Are Injuries Common for Dancers?Leave a Comment
A lot of athleticism is required to be a professional dancer. In every genre of dance, the goal is to maintain movement with grace and composure while on stage, never breaking performance. But the audience does not see the pain, grit and rehab behind the scenes, especially when a dancer sustains an injury.
How often do dancers sustain injury?
Data shows that the incidence of injury for a professional ballet dancer is 1.06 and 1.46 injuries per 1,000 dance hours in males and females, respectively. Although this may not seem like much, it results in approximately one injury every 5-6 months for a full time professional dancer! Traumatic injuries are more commonly seen in professionals versus amateurs. Of all reported injuries, the vast majority occur in the lower extremity – with the foot and ankle accounting for 14 to 57 percent of injuries.2 These injuries could range from ankle sprains to stress fractures.
It is important to note that injuries are not only plaguing full-time dancers, but part-time dancers too. In fact, one study analyzed injuries sustained by 89 full-time and 57 part-time dancers in the past 12 months. Of the dancers included in this study, 73 percent reported experiencing a significant injury. Both part-time and full-time dancers reported fatigue as the largest contributor to injury.3 Fatigue is not only recognized as high dance load. For example, fatigue for part-time performers could be due to working multiple roles within the performing arts industry as well as working other part time jobs (serving, retail, desk job, etc). Additionally, part-time dancers have unpredictable employment contracts and as a result may under train for their work loads, which can lead to injury.
How can dancers minimize the risk of injury?
Although the data shows injuries are common in dancers, it also shows that medical management can make a difference. For instance, one study noted a decrease in injuries from 2.46 per 1000 hours to 0.84 per 1000 hours in dancers as a result of comprehensive medical management.1 While the data was limited, the study still recommended comprehensive medical management to reduce injury rate. Of course there are some barriers to medical care for dancers, such as expenses when paying for individual health care. This is why dancers should take advantage of services like Athletico’s Free Assessment, which allows them to have their pain or injury checked out by a licensed healthcare provider at no cost. After assessing the pain or injury, Athletico’s experts will recommend next steps for the treatment process.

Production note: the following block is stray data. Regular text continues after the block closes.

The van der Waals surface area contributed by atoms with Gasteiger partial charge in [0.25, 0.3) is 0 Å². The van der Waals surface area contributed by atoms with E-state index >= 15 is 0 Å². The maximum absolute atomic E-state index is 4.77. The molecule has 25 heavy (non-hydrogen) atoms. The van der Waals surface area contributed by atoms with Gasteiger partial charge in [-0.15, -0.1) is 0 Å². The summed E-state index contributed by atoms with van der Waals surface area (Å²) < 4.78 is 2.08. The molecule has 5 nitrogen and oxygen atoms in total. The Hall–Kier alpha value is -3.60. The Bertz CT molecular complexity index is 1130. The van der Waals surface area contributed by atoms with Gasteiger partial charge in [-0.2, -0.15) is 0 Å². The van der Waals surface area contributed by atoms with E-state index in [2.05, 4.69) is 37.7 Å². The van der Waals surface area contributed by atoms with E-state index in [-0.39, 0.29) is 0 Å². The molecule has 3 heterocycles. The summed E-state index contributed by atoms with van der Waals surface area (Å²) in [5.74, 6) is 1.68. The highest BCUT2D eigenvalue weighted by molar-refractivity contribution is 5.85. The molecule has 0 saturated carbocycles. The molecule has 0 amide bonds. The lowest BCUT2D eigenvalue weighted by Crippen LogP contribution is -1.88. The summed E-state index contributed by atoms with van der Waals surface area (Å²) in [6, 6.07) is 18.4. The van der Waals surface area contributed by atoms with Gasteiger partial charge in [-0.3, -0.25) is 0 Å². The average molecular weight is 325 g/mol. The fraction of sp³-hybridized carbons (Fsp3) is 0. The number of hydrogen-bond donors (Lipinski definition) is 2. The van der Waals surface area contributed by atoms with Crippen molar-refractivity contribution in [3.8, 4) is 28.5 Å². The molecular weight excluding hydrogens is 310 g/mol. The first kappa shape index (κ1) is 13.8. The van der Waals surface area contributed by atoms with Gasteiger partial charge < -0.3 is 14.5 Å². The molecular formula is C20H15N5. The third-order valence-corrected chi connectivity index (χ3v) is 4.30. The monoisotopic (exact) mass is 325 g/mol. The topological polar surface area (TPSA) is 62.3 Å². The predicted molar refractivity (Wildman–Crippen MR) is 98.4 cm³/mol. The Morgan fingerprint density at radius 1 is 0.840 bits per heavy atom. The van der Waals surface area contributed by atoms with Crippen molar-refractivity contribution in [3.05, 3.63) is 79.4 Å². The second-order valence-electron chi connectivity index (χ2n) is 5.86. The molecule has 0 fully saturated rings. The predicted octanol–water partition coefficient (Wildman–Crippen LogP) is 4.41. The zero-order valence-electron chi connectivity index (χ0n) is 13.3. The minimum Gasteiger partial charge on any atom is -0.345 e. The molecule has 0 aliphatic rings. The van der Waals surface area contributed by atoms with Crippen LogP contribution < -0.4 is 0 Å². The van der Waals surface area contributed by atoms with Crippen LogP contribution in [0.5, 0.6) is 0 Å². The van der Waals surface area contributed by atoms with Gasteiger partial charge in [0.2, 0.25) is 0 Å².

From these gathered studies, it is easy to see why it is important for dancers to have access to quality care. Providing access to preventative care can also reduce cost of injuries for dance companies. Nonetheless, as the prevalence of injuries is high in professional dancers, it is important that those that are injured seek help from medical professionals that are accustom to dance-specific injuries. At Athletico, we have a team of highly trained physical therapists specialized in performing arts that are ready to treat injuries in any former or current dancer. Click here for more information about our performing arts program, or email our team at email@example.com.
The Athletico blog is an educational resource written by Athletico employees. Athletico bloggers are licensed professionals who abide by the code of ethics outlined by their respective professional associations. The content published in blog posts represents the opinion of the individual author based on their expertise and experience. The content provided in this blog is for informational purposes only, does not constitute medical advice and should not be relied on for making personal health decisions.
1. Allen, N, et al. “Musculoskeletal Injuries in Dance: A Systematic Review.” International Journal of Physical Medicine & Rehabilitation, vol. 03, no. 01, 2014, doi:10.4172/2329-9096.1000252.
2. Smith, Preston J., et al. “Incidence and Prevalence of Musculoskeletal Injury in Ballet.” Orthopaedic Journal of Sports Medicine, vol. 3, no. 7, 2015, p. 232596711559262., doi:10.1177/2325967115592621.
3. Vassallo, Amy Jo, et al. “Differences in the Occurrence and Characteristics of Injuries between Full-Time and Part-Time Dancers.” BMJ Open Sport & Exercise Medicine, vol. 4, no. 1, 2018, doi:10.1136/bmjsem-2017-000324.